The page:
At Graham’s The Family Dairy we love a good cup of coffee and there’s no coffee that isn’t improved by one our range of delicious milks. We’re counting a cup of espresso in that too – after all, there’s still room to add a thimbleful of Gold Top!
We’re always keen to use this blog section to answer some of the common questions that our customers have, and when it comes to enjoying a splash or more of Graham’s Milk, one of the big questions is what’s the difference between a latte and a cappuccino? Well, we’re nothing if not dedicated to the cause so we’ve spent this morning doing our research and we’re ready to bring you the answer. On the downside, we should probably have done our research with decaff lattes and cappuccinos because we’re not sure we’re going to make it back to sleep before tomorrow morning.
So what actually is a cappuccino?
We’ve all enjoyed a frothy coffee treat at one time or another, but what makes a cappuccino a cappuccino? Well, we mentioned an espresso earlier on and a cappuccino is, in fact, made with a double espresso. So, at this point, we should probably take a moment out to explain what constitutes an espresso.
To make a proper espresso you need a machine. The coffee is ground more finely than for other methods of brewing coffee and these grounds have a small amount of hot water forced through them under pressure. What this produces is espresso! It’s thicker than most coffee and has a creamy foam on the top called the crema. But enough about espresso, back to the cappuccino.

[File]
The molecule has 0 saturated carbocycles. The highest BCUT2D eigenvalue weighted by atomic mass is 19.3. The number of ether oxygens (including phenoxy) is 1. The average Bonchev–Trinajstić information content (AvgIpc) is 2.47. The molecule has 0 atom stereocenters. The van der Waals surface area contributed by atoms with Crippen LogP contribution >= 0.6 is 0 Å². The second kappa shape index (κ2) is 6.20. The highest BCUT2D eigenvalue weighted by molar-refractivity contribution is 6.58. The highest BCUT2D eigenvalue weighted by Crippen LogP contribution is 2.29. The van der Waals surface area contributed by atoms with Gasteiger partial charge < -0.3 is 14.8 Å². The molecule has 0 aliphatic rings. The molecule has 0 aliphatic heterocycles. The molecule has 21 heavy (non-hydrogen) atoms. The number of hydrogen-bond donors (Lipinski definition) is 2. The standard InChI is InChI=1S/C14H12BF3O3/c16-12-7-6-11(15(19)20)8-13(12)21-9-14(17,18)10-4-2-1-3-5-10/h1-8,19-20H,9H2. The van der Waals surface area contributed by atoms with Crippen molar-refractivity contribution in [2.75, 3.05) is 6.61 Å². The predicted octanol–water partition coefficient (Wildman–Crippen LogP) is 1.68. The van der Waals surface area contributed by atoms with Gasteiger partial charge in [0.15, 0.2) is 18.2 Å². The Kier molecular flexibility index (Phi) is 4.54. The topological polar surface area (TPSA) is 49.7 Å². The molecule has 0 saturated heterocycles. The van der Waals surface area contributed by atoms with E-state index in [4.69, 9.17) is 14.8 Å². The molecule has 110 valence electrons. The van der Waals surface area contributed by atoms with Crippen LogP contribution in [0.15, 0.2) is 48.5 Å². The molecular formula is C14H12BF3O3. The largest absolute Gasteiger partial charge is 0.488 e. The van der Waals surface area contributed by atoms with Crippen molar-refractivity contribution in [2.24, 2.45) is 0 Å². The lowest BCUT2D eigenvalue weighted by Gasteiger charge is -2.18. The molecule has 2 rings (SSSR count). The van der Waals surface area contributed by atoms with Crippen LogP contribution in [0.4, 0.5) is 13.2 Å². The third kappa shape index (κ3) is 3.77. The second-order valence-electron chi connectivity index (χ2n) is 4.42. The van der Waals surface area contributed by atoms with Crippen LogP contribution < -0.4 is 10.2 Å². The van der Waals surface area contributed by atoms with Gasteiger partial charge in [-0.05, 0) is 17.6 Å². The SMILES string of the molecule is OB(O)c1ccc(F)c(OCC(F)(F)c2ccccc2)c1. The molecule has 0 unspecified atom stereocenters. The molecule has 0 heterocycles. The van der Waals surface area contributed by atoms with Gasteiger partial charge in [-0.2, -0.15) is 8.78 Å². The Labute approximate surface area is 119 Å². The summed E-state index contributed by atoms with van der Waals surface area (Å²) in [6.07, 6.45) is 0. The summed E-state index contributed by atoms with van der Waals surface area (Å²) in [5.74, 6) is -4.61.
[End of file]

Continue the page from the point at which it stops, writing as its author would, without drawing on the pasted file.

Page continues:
The cappuccino as we know it came from Italy, but the first recorded version of the drink emerged in Austrian coffee houses of the 1700s. There it was known by the German name Kapuziner, which seems to have been a reference to the similarity between the colour of the drink and the colour of the habits worn by Capuchin monks. Cappuccino is the Italian version of the name.
The colour that inspired the name is achieved by the addition of hot milk to the cappuccino, roughly matching the volume of the double espresso. However, that’s not the only dairy addition to it. The top third of the drink is made up of that distinctive layer of milk foam.
Of course, it’s not a real cappuccino until it’s had that sprinkle of chocolate over the top.
So what’s a latte then?
A latte is short for the Italian term caffè latte, which just translates as ‘milk coffee’. The main difference between a latte and a cappuccino is usually the size. A cappuccino has traditionally been around 180ml – 200ml, while a latte is more usually 200ml to 300ml. That extra volume is made up of more milk, but the layer of foam on top of a latte is smaller than that of a cappuccino.
The origin of the latte is a little harder to pin down as various European countries had their own milky coffee variants, but they tended to be drunk at home rather than in cafes. As far as the creation of the café version of the latte that we know today, its origins are claimed by the Caffe Mediterraneum in California. According to their version, it was standardised there in the 1950s by one of their early owners.
How can you enjoy a latte or cappuccino today?
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